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Learn English > English lessons and exercises > English test #108641: Make someone do/ Be made to do
Make someone do/ Be made to do
Why write this lesson? I have already made one on the same theme test, I know that many of you have studied it, and yet, on the Forum, the same mistakes seem to be recurring... Therefore, I have deduced that you still need to work on this construction which may be tricky, at times, and practise it again and again...
'Practice makes perfect'... Let's go!
1) Subject + Make + object ( personal predicate or objective one) + infinitive without to = (active meaning)
Here, we mean that ‘we want somebody to do something [forcefully, if necessary]'
Here, a subject is taking the initiative of an action, decides it must be done, but doesn't do it himself or herself. The subject wants the action to be done by an agent ( a subject) who wouldn't do it freely. There's an idea of some constraint, or force ( from natural authority or obedience to rules, force, promises of punishments etc.)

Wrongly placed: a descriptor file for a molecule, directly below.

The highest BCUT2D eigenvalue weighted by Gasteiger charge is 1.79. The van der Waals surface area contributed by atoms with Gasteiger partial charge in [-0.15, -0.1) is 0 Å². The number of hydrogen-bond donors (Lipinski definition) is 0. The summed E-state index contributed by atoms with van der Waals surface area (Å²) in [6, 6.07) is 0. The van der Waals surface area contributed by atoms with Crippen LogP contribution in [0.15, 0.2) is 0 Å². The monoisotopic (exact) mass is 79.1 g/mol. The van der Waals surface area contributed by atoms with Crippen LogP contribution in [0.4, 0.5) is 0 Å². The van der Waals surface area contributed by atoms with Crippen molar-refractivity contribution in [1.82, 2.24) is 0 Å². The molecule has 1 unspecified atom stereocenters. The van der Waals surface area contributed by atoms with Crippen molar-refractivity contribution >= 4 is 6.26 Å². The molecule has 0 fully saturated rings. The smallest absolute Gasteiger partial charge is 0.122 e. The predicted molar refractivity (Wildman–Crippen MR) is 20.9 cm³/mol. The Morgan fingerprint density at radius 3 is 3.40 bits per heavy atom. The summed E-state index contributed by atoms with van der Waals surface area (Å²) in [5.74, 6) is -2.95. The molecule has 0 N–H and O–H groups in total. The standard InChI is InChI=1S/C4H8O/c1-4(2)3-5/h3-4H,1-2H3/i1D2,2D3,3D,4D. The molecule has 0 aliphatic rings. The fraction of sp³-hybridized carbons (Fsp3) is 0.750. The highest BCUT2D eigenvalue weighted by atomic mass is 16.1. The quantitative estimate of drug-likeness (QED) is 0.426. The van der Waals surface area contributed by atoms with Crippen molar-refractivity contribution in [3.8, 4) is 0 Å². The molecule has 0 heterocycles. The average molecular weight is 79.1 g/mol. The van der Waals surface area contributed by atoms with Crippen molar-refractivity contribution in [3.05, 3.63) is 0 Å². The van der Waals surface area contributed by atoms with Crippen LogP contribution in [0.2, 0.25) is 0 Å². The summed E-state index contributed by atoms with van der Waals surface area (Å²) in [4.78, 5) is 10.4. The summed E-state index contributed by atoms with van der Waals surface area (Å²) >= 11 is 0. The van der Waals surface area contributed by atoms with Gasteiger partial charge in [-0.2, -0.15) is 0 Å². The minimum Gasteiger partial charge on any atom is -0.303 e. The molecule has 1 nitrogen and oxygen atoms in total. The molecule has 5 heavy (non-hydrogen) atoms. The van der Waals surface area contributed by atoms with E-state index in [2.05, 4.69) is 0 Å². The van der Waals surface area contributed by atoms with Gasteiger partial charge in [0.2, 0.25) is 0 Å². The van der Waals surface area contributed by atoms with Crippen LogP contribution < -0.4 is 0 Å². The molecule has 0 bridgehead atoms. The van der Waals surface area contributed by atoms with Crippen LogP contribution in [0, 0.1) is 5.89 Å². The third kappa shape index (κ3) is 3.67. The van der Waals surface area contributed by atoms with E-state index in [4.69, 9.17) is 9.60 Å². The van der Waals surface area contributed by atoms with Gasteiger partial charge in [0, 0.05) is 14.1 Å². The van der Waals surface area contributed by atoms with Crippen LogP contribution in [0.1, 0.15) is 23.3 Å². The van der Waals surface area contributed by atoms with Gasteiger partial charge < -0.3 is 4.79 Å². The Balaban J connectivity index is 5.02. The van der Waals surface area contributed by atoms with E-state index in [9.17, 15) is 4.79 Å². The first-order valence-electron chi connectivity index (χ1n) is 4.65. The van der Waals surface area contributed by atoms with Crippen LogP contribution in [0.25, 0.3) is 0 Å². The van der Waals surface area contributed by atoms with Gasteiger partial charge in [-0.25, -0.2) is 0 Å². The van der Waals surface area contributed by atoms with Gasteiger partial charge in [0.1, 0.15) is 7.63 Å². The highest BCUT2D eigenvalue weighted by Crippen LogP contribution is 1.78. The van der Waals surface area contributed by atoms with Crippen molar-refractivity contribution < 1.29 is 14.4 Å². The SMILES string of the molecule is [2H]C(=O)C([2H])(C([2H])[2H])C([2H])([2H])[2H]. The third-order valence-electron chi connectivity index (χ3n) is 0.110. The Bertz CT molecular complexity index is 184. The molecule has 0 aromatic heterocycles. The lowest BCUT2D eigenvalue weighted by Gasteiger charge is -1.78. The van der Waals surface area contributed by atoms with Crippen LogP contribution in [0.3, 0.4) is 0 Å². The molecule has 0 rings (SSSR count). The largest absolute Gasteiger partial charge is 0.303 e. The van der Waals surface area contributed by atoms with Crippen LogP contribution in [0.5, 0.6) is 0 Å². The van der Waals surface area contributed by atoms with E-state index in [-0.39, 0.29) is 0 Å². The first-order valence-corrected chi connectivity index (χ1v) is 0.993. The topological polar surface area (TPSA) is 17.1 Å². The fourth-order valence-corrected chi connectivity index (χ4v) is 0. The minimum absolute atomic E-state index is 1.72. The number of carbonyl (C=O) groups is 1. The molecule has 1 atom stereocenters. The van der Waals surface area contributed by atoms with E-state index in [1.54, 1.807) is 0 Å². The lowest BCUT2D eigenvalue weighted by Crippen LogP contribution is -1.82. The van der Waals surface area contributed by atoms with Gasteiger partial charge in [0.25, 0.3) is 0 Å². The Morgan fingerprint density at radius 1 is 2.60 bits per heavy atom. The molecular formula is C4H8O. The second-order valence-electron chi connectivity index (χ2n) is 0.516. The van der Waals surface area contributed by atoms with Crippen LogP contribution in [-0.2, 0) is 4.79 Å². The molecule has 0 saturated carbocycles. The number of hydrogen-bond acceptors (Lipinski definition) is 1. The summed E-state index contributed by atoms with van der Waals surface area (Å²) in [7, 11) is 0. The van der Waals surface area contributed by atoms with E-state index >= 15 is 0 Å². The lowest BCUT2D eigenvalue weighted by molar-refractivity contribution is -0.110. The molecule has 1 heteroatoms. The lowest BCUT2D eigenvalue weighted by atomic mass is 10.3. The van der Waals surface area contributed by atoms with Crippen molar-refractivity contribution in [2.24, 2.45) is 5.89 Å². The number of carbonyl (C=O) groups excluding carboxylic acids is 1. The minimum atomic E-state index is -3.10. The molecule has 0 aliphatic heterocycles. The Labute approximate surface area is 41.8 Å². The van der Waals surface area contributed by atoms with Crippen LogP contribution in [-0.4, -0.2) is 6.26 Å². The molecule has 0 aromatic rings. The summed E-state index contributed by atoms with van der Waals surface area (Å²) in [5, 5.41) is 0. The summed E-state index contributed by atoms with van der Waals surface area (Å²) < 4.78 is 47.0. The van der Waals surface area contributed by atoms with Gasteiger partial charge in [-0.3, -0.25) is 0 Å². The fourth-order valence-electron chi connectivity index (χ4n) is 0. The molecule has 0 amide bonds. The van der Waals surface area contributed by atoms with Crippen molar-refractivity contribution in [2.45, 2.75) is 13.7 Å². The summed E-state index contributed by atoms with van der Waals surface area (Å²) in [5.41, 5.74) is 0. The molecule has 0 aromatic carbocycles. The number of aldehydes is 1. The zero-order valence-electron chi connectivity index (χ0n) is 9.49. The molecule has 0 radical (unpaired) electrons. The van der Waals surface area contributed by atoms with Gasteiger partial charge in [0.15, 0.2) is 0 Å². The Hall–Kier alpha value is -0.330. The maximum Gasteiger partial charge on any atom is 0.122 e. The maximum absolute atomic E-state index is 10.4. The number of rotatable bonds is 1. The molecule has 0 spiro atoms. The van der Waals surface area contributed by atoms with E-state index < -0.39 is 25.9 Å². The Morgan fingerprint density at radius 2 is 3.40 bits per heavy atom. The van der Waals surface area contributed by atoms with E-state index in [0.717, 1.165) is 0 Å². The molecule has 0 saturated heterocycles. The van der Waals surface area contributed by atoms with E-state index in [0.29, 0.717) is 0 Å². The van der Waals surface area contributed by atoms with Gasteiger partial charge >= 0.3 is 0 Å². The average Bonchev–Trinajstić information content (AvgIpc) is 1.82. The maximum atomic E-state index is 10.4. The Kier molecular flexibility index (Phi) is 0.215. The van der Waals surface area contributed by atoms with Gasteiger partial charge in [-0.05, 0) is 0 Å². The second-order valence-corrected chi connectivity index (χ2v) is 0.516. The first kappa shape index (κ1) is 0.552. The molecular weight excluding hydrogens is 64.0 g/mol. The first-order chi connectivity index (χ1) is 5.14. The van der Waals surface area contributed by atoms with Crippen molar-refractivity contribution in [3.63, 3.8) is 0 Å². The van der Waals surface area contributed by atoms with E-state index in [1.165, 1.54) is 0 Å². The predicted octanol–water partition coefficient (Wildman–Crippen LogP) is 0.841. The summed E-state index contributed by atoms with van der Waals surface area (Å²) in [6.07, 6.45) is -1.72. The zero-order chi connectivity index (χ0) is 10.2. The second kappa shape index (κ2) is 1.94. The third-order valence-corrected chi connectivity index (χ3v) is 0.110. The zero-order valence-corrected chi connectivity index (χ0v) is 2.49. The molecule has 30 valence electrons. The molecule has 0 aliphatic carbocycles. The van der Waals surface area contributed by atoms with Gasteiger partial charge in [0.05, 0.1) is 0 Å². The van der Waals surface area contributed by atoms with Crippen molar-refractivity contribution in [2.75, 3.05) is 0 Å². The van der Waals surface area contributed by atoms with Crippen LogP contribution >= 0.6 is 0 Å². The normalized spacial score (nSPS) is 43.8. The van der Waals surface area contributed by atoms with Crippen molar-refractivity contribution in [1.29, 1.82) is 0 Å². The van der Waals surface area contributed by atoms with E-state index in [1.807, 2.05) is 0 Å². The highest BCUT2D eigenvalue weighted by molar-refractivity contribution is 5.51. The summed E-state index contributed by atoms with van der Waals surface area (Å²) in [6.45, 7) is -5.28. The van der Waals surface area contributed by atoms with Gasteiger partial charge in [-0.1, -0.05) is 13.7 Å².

ex : The mom makes the kids tidy up their bedrooms at the end of the afternoon.
ex : The shopkeeper made Tommy hand out the toy he had stolen.
ex : A policeman made the driver go out of his car and put his hands on it.
2) Things get a little more ‘complicated' when ‘make someone do something' is used in the passive form! It must be remembered that, spontaneously, the passive is much more naturally used in English than in French, or most other European languages...
The construction then becomes ‘to be made TO do something'.
ex : He was made to show his ID.
ex : Surprisingly, Mary was made to walk immediately after her operation.
ex : The politician was made to resign after the scandal !
Well well! You must now be ready for the test ... The test is quite long... Do not hesitate to stop and have a little rest (after saving, of course). Don't forget, this is nothing but some training to help you use the right form spontaneously!
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